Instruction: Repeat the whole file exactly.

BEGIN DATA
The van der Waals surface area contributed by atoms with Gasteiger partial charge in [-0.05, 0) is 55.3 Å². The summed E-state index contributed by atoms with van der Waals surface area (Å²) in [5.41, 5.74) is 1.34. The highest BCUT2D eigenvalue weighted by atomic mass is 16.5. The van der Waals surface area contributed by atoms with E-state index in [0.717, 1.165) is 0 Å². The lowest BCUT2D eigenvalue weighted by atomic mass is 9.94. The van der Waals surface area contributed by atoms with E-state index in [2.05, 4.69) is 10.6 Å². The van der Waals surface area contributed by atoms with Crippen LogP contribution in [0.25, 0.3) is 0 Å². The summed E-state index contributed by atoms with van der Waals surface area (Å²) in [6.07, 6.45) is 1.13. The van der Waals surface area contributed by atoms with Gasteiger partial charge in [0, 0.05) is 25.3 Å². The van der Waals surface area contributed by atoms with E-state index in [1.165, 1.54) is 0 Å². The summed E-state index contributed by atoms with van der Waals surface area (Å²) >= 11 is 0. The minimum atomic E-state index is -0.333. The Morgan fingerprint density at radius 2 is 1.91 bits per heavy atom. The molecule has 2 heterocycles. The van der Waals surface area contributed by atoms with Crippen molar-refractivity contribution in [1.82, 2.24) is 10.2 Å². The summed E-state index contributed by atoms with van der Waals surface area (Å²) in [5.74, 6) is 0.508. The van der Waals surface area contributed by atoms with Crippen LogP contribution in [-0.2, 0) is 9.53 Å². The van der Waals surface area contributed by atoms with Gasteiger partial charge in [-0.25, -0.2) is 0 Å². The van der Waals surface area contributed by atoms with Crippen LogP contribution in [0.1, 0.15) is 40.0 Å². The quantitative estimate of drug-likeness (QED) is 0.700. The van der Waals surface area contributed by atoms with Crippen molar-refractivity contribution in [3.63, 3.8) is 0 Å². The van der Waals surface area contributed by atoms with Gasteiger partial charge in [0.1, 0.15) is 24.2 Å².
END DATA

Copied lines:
The van der Waals surface area contributed by atoms with Gasteiger partial charge in [-0.05, 0) is 55.3 Å². The summed E-state index contributed by atoms with van der Waals surface area (Å²) in [5.41, 5.74) is 1.34. The highest BCUT2D eigenvalue weighted by atomic mass is 16.5. The van der Waals surface area contributed by atoms with E-state index in [0.717, 1.165) is 0 Å². The lowest BCUT2D eigenvalue weighted by atomic mass is 9.94. The van der Waals surface area contributed by atoms with E-state index in [2.05, 4.69) is 10.6 Å². The van der Waals surface area contributed by atoms with Crippen LogP contribution in [0.25, 0.3) is 0 Å². The summed E-state index contributed by atoms with van der Waals surface area (Å²) in [6.07, 6.45) is 1.13. The van der Waals surface area contributed by atoms with Gasteiger partial charge in [0, 0.05) is 25.3 Å². The van der Waals surface area contributed by atoms with E-state index in [1.165, 1.54) is 0 Å². The summed E-state index contributed by atoms with van der Waals surface area (Å²) >= 11 is 0. The minimum atomic E-state index is -0.333. The Morgan fingerprint density at radius 2 is 1.91 bits per heavy atom. The molecule has 2 heterocycles. The van der Waals surface area contributed by atoms with Crippen molar-refractivity contribution in [1.82, 2.24) is 10.2 Å². The summed E-state index contributed by atoms with van der Waals surface area (Å²) in [5.74, 6) is 0.508. The van der Waals surface area contributed by atoms with Crippen LogP contribution in [-0.2, 0) is 9.53 Å². The van der Waals surface area contributed by atoms with Gasteiger partial charge in [-0.25, -0.2) is 0 Å². The van der Waals surface area contributed by atoms with Crippen LogP contribution in [0.1, 0.15) is 40.0 Å². The quantitative estimate of drug-likeness (QED) is 0.700. The van der Waals surface area contributed by atoms with Crippen molar-refractivity contribution in [3.63, 3.8) is 0 Å². The van der Waals surface area contributed by atoms with Gasteiger partial charge in [0.1, 0.15) is 24.2 Å².